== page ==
Auburn gets over an illness, a history to ward off Stanford

OMAHA, Neb. With stomach ailments and nearly seven decades of history working against them, Auburn Tigers had two chances on Monday when they finished second to Stanford in the World Series of Men’s College. Attack or go home.

“It simply came to our notice then [help] a group of players and coaches leave without regret, “said Tigers coach Butch Thompson after his team won 6: 2, the first MCWS win in 25 years.” Just let it go. What are we doing, confusing or making a mistake? I want them to attack as much as they can. “

Stanford was the highest seed in the MCWS industry and had never lost in Omaha in 17 previous MCWS trips since 1953. But it was sent home 0: 2 on Monday after Cole Foster made a three-run double in the sixth inning to take Auburn to Tuesday’s playoffs against the loser of Monday night’s Ole Miss-Arkansas game.

According to Foster Thompson, after the biggest hit of his life, he could barely get to another base because he was so ill. Foster didn’t show up for the post-game press conference because he had to get IV fluid after the game, Thompson said.

Foster had left Saturday’s game against Ole Miss 5: 1 in the fourth inning due to illness. In a pre-game interview with Andy Burcham, the voice carrier for Auburn Tigers, Thompson said he has “seven or eight men in the toilet too much and is not feeling well after a difficult week.” But he did not want to make any excuses.

Thompson assured ESPN late Monday night that the Tigers had stomach upset.

But sitting in a hotel room on Sunday night, Thompson seemed more connected to history. He knew that after the first loss in the last four decades, only four teams had won the national championship, so he turned to two coaches from those teams: Pat Casey of Oregon (2006 and 2018) and Ray Tanner of South Carolina (2010).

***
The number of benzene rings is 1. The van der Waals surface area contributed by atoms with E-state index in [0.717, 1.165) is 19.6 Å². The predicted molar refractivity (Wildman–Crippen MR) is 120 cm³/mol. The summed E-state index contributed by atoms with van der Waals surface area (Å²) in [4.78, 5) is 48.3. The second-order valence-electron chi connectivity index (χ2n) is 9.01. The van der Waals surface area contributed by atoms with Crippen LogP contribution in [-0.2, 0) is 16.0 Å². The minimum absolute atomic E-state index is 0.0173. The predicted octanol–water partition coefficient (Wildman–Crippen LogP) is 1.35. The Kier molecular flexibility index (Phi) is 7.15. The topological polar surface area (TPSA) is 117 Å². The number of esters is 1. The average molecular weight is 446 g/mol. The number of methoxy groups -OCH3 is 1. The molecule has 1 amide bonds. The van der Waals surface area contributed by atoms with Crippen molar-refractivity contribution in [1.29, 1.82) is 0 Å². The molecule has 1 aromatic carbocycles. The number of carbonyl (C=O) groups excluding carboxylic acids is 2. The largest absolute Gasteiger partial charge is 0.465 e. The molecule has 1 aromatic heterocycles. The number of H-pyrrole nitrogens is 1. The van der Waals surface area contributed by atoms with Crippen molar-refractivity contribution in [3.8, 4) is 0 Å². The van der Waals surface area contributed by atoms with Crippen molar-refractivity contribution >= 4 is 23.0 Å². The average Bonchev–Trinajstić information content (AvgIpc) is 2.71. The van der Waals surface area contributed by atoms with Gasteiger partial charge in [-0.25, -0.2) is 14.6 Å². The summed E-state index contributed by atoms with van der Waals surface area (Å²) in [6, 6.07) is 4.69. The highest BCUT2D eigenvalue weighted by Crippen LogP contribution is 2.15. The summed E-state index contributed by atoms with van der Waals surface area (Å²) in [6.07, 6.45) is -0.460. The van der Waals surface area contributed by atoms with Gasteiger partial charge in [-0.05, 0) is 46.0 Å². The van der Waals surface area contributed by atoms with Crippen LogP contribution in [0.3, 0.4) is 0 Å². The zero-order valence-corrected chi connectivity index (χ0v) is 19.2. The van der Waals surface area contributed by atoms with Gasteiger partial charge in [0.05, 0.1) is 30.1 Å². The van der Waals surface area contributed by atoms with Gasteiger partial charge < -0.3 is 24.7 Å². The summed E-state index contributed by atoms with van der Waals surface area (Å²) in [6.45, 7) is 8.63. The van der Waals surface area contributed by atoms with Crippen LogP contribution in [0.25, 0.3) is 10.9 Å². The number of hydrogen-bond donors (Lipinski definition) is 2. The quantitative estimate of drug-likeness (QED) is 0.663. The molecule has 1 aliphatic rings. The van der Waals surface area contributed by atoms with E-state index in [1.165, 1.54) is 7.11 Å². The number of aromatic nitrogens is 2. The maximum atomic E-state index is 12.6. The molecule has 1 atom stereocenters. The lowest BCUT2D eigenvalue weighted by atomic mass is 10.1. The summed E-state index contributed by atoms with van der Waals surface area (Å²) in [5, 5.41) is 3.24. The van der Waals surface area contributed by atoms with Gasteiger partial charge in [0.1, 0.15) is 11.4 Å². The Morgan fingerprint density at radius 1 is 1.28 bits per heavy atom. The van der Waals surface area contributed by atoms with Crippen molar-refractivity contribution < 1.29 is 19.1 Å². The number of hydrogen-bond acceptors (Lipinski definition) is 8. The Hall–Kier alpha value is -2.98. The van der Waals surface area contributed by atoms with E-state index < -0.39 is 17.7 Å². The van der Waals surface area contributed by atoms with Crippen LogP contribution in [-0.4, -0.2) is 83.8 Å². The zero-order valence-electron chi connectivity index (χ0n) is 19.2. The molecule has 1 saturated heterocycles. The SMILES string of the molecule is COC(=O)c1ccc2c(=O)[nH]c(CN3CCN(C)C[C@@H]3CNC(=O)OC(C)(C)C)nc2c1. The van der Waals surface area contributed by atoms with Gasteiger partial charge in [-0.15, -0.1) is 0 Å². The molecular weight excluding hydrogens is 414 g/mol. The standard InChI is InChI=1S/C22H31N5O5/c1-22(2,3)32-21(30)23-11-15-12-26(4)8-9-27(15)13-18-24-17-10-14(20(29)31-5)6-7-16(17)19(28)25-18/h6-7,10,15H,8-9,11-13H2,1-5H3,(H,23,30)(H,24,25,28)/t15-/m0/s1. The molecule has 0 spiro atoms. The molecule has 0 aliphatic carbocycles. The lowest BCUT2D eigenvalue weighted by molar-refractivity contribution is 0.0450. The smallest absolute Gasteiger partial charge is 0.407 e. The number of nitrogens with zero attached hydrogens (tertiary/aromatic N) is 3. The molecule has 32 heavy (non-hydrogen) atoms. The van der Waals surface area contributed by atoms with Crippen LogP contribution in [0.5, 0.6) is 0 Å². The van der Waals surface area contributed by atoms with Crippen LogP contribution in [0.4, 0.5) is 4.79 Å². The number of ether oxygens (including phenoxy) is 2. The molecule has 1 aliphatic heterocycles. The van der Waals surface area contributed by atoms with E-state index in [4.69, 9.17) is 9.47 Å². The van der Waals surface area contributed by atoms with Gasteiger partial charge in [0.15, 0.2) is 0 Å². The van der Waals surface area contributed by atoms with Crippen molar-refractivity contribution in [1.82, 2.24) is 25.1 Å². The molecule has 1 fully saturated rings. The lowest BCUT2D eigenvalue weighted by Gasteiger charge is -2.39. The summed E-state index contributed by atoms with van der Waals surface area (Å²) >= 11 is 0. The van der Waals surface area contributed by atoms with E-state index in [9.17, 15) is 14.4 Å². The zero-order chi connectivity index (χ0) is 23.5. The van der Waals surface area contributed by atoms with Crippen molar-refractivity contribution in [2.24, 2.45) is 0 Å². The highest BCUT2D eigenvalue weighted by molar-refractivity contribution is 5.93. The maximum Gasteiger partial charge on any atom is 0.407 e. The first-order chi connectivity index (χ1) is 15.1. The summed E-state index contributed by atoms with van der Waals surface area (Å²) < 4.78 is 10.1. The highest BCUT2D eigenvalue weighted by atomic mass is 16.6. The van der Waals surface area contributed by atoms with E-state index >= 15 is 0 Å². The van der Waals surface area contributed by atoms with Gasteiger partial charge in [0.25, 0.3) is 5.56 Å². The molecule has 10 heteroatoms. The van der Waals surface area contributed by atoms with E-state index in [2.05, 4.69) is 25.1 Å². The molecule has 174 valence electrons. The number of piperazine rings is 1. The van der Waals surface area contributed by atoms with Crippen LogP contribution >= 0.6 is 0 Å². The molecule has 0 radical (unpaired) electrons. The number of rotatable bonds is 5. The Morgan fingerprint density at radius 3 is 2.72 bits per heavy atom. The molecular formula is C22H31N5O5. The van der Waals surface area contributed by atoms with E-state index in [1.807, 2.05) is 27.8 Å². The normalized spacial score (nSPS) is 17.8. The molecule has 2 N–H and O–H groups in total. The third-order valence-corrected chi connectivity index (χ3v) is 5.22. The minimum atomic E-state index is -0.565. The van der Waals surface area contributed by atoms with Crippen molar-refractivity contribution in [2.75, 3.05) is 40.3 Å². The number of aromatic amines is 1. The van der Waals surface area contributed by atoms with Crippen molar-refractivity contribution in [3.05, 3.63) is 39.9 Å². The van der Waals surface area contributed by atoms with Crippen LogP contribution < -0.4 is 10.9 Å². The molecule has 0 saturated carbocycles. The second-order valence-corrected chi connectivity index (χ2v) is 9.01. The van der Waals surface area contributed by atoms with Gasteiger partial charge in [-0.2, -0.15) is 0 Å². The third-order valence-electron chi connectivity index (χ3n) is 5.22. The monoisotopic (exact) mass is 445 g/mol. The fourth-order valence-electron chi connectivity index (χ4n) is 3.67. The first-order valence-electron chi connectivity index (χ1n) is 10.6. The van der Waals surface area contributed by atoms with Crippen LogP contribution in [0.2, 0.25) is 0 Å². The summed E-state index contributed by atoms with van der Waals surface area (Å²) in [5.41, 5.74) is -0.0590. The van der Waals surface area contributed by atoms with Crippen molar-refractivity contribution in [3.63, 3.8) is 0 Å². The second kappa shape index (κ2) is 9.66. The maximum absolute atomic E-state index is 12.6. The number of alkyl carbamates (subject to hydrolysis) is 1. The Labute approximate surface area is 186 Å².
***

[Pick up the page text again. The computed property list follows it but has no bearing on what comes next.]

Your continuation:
He asked them to take him on a journey with their teams. Tanner, who was called on Monday night, said he was exchanging messages with Thompson around 9 p.m. on Sunday. Tanner told him that baseball is a game of failure, but failure cannot be feared. You can’t wait until something happens; you have to make it happen.

Auburn exited in a 2-0 defeat on the fifth shift on Monday. It got nothing for them; Tigers tried a double theft, but Foster was caught between the third and home.

But on the next shift, they hit hard. The singles, backstroke and walk gave Auburn his first race in sixth place. Foster then cleaned the bases from the middle wall with his double.

“They got down,” Tanner said. “But they pressed the buttons and made movements.”

Auburn added two more races in the doubles match between Blake Rambusch and Bobby Pierce. Stanford’s last real chance to rally came in the late seventh, when the Cardinal laid the groundwork and Blake Burkhalter was called out of Auburn’s oxen.

Burkhalter hit Stanford lead Brett Barrera on the cutter to end the rally.

“You know the bases are loaded, but you have to rinse it,” said Burkhalter, who made five strokes in the last 2⅓ rounds and fired just one hit.

“I don’t think I had a fastball command all day, but the cutter worked and the shift worked and I had to rely on that. I got that, I think it was 3-2. I was on the verge of walking with him, but luckily I got it hit and I brought us out of the square. “

Thompson said beating Stanford’s caliber program is an important step in the history of Auburn’s baseball. He said he was watching the cardinal’s success as a child growing up in Mississippi.

As Stanford prepared to leave Omaha, Cardinal’s coach Dave Esquer said he wouldn’t spend much time thinking about Monday’s historical significance.

“I’m proud of these men,” Esquer said. “And nothing will take away from what we have achieved this year.

“I mentioned to them in our conversation that as time goes on, no one will remember what the outcome of our game was or what our record was here in Omaha. I think what I remember was the opportunity for me to participate. I love and spend about a week trying to play for the national championship.

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